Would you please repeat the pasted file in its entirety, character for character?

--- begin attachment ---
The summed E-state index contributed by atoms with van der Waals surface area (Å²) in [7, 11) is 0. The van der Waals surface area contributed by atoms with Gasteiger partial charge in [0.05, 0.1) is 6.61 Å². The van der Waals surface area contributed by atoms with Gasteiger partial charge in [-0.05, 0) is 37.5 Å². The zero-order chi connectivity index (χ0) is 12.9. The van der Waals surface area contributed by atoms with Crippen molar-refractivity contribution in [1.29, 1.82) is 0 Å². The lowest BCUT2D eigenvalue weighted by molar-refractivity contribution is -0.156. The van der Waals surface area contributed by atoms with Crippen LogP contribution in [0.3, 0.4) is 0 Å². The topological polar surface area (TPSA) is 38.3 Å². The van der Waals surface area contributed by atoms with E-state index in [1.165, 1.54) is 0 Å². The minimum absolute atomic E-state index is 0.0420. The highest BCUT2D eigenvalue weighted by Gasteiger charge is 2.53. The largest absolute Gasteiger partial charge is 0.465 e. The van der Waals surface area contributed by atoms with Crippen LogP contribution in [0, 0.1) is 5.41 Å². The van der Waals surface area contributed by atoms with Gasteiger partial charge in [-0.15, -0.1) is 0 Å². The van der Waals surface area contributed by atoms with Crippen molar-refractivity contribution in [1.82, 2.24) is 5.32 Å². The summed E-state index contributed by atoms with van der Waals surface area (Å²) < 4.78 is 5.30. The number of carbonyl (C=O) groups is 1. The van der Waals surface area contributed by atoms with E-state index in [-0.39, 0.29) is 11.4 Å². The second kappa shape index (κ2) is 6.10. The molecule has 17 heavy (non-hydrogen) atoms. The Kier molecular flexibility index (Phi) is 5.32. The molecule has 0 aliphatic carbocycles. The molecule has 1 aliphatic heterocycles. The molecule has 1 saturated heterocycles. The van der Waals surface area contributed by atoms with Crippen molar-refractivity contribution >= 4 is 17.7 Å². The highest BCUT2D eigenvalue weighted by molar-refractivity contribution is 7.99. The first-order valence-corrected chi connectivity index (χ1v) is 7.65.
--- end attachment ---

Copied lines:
The summed E-state index contributed by atoms with van der Waals surface area (Å²) in [7, 11) is 0. The van der Waals surface area contributed by atoms with Gasteiger partial charge in [0.05, 0.1) is 6.61 Å². The van der Waals surface area contributed by atoms with Gasteiger partial charge in [-0.05, 0) is 37.5 Å². The zero-order chi connectivity index (χ0) is 12.9. The van der Waals surface area contributed by atoms with Crippen molar-refractivity contribution in [1.29, 1.82) is 0 Å². The lowest BCUT2D eigenvalue weighted by molar-refractivity contribution is -0.156. The van der Waals surface area contributed by atoms with Crippen LogP contribution in [0.3, 0.4) is 0 Å². The topological polar surface area (TPSA) is 38.3 Å². The van der Waals surface area contributed by atoms with E-state index in [1.165, 1.54) is 0 Å². The minimum absolute atomic E-state index is 0.0420. The highest BCUT2D eigenvalue weighted by Gasteiger charge is 2.53. The largest absolute Gasteiger partial charge is 0.465 e. The van der Waals surface area contributed by atoms with Crippen LogP contribution in [0, 0.1) is 5.41 Å². The van der Waals surface area contributed by atoms with Gasteiger partial charge in [-0.15, -0.1) is 0 Å². The van der Waals surface area contributed by atoms with Crippen molar-refractivity contribution in [1.82, 2.24) is 5.32 Å². The summed E-state index contributed by atoms with van der Waals surface area (Å²) < 4.78 is 5.30. The number of carbonyl (C=O) groups is 1. The van der Waals surface area contributed by atoms with E-state index in [-0.39, 0.29) is 11.4 Å². The second kappa shape index (κ2) is 6.10. The molecule has 17 heavy (non-hydrogen) atoms. The Kier molecular flexibility index (Phi) is 5.32. The molecule has 0 aliphatic carbocycles. The molecule has 1 aliphatic heterocycles. The molecule has 1 saturated heterocycles. The van der Waals surface area contributed by atoms with Crippen molar-refractivity contribution >= 4 is 17.7 Å². The highest BCUT2D eigenvalue weighted by molar-refractivity contribution is 7.99. The first-order valence-corrected chi connectivity index (χ1v) is 7.65.